Dave the motorhome is resting with several of his mates at a Stellplatz on the banks of the Danube, in Neuburg (N48.74046 E11.18432).
Last night the Alliance Arena was lit up, alternating its glow between red, white and blue, it was as if it knew we were parked up in the car park for the night and was putting on a special display for us. This morning it wasn’t looking so special. The rain lashed down, coachloads arriving to tour the arena donning ponchos and raising umbrellas as they venture out into the car park.
We have a catch up with our good friends Bruce and Andrea next Friday in Paderborn, so we’re heading north for a while. The motorway ground to a halt with roadworks, but they’d had the decency to provide a smiley face to let us know how close we are from the end of the misery. It was the first major traffic jam we’ve seen in a long time, so was a bit of a novelty – for a while.
Soon the countryside around us sprouted tall vines hanging from wires strung across telegraph poles, we had entered hop country. A tourist sign by the motorway announced a Hops Museum and Jay could barely contain himself.
After a visit to a sleepy village nearby thanks to satnav having the wrong address for the place gave us the opportunity to get up close to the crops and have our feet stung by nettles while taking photos.
Then it was back in Dave for a short hop (sorry couldn’t resist) to the museum. Charlie and I stopped in Dave as neither of us are all that fussed about hops and I’m a bit museum-ed out after yesterday.s epic tour). So Jay got to venture in all on his own and has written a guest piece to let you know about it.
Hops: Leaving a Wonderfully Bitter Taste in the Mouth
Would you take a 20km detour to see a museum on hops (the delightfully named Deutsches Hopfenmuseum Wolnzach)? You know hops, the plant which gives the bitter flavour to beer? We did. Well, strictly speaking, I did, Ju stayed in the van. €6 later and I’m stood inside a giant plastic hop plant listening to a woman softly informing me about the plant of dreams. Hoppy days! Rather than recite the entire contents of the place, a few interesting (you be the judge) facts:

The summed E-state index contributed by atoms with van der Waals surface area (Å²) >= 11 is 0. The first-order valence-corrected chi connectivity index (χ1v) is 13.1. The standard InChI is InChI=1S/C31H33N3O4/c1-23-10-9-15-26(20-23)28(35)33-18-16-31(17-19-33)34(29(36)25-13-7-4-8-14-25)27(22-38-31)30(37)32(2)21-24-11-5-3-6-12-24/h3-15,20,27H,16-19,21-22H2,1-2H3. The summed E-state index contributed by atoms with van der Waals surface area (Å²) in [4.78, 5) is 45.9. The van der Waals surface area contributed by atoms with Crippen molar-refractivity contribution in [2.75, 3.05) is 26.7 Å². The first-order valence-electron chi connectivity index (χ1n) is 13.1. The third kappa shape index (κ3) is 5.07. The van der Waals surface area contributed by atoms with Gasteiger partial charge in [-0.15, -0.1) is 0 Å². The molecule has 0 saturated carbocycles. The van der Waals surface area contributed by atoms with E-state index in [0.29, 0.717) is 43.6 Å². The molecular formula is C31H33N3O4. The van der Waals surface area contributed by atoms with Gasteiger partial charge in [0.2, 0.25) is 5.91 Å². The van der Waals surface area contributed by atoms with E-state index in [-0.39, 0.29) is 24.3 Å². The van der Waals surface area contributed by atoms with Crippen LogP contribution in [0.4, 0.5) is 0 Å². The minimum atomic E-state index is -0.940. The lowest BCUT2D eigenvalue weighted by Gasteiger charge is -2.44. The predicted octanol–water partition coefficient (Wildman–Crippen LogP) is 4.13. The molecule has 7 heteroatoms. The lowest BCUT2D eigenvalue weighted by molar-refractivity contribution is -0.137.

Germany introduced a purity law in 1516 to say that ‘beer’ can only be brewed with water, malted barley, hops and, erm, the law didn’t actually include yeast (or wheat, that was initially only allowed as a special dispensation, but is officially OK now, Hoegaarden breathe a sigh of relief). Since the nature of brewing wasn’t understood, and natural yeast luckily floated into the brew of its own accord, no-one knew to include it. The allowed ingredients match up with the British definition of ‘real ale’ although us crazy Island Monkeys add all kinds of unique ingredients; chocolate and tequila spring to mind. Yum.
Hops prices fluctuate year by year like Dave’s fuel gauge. As the off-cuts of plants were thrust into the ground in spring, no-one knew what price they’d get in September. Hops growing was the agricultural equivalent of roulette. Traders regulate prices now, smoothing out the spikes and troughs.
To bag the dried hops up, after every man and his dog helped pick ’em in September (soldiers helped out in WW2), a trusted gentlemen, the Hops Stomper, would climb into a bag larger than him and hung from a wide hole in the ceiling. The dried hops would be poured on him and he’d somehow check the quality (presumable sniffing wildly) as he stamped them down.
Germany produces a quarter of the world’s supply of hops. Ethiopia comes in second with almost as much of the stuff. The UK is 9th, after South Korea.
Only female hops plants are used. They grow from trellises, wooden stakes the size of telegraph poles are strung with metal wires and the hops grow up like static-infused dreadlocks. Growers can get insurance against catastrophic hailstorms, but not against wind and storms, which can easily devastate a crop.
Indian Pale Ales and Pils beers are famously hoppy. Wheat or white beer has practically no hops. I love hops, but I also love white beer, go figure. Leatherbritches.co.uk has some spanking gorgeous examples of hoppy beers.
After Jay returned we nipped to Aldi to get some beer, all those hops in one place and so little on sale there, it was a crying shame, then were back on the road heading for Neuburg. We were recommended this place by some other motorhomers who were parked up next to us in Plattling a week or so ago, but we were heading towards the Eagle’s Nest in the other direction. When we were planning our trip north (yes we do sometimes plan a bit) last night I spotted we would be driving past, so felt we should stop off.
The Stellplatz is right on the Danube with a small beach you can swim off, and the town with it’s walled Old Town, huge Palace and numerous churches are just a short walk away – and to make it even more perfect, it’s free! We strolled along the river into town and had a look around, the palace teasing us with shell lined grottoes and the church full of ornate display cases which look like they contain decorated bones. Then as the sun started to set made our way back to Dave so Jay could enjoy some of his well deserved beer.
The weekend starts tomorrow, and we’ll continue north to see what we find next. I’m really starting to like Germany and it’s many hidden treasures.